St. Vincent & The Grenadines are attempting to entice burnt-out workers to leave their technology at home and go through a digital detox on their next holiday to one of 32 Caribbean islands.
Perhaps your New Years' resolution was to go away on holiday and relax. But how many of you will be bringing your smartphones and tablets with you? Are you willing to switch them off and leave them?
The first branded 'Digital Detox' holiday on offer requires holidaymakers to 'de-tech' and hand over all of their devices -- including mobile phones, tablets and anything else that allows Internet access.
The campaign to get visitors to 'switch off' is intense enough that one island bans the use of Blackberrys on its beaches. Some establishments offer no television, phones or Internet access.
To prepare holidaymakers before they board the plane, the package deal includes a guide to digital detoxing (.pdf), and sessions with a lifestyle coach to help you cope with going cold turkey.
Reasons cited for creating this package include the idea that it is becoming more and more difficult to separate home life and work. With increased development of mobile technology, not only are you more contactable than ever before, but the ability to 'check in' with work emails is a likely distraction at home.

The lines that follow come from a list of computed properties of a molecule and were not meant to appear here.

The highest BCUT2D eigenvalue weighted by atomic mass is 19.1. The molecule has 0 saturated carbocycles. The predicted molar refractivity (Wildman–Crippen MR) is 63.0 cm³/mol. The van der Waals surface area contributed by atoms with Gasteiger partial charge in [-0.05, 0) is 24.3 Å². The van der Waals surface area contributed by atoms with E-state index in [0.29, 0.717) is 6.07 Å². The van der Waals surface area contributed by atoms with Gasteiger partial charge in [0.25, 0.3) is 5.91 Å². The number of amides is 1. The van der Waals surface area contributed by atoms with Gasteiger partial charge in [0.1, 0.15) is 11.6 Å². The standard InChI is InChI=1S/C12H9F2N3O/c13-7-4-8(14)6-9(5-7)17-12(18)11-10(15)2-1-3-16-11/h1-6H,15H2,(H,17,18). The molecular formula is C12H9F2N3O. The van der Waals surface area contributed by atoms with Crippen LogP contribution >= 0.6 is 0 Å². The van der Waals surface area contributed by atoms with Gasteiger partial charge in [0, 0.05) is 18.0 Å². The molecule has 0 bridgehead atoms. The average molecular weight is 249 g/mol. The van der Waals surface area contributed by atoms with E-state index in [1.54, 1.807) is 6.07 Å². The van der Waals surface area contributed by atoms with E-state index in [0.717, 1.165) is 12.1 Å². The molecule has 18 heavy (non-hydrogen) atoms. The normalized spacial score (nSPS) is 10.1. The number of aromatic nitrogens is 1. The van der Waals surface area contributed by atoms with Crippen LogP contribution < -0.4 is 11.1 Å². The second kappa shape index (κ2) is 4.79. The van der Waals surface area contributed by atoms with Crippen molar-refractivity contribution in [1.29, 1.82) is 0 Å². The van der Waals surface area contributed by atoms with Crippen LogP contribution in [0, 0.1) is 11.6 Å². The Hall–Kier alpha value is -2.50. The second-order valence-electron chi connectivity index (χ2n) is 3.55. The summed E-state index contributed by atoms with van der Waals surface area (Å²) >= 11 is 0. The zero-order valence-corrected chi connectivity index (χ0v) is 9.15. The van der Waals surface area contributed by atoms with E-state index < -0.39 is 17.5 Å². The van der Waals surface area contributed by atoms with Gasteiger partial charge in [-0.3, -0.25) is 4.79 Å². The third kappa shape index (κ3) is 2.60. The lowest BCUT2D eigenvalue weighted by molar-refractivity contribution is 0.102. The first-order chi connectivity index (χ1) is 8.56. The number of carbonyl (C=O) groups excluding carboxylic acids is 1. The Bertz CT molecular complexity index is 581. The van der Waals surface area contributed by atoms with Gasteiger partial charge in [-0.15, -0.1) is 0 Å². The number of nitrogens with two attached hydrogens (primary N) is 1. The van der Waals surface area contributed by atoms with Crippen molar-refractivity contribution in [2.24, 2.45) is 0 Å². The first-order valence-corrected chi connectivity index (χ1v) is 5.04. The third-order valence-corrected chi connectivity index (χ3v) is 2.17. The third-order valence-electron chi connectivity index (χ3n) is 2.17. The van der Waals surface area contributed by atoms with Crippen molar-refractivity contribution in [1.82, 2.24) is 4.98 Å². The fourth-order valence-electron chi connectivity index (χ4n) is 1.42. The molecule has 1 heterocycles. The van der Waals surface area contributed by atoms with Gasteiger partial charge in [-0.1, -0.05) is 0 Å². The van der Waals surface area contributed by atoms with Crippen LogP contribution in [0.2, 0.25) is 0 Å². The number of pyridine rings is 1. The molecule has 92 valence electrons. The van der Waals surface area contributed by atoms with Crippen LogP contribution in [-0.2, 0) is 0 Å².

Your iPad is sitting there, and the email notification on your smartphone is flashing that irritating green light. The work-home balance has become blurred, and I predict that a large majority of working professionals probably worry that if they don't keep tabs on what's happening, they may miss something important.
SVG also believe that due to the increased reliance of technology in our society, we have lost the ability to live 'in the present' -- surrounded by constant distractions and increasing stress levels across the board.
Could you go on a complete digital detox? Personally, I think I would probably end up with the same symptoms as caffeine withdrawal and suffer with irritability, boredom and mood swings. As part of the Generation Y, I've grown up accustomed to environmental data saturation, noise and monitor screens.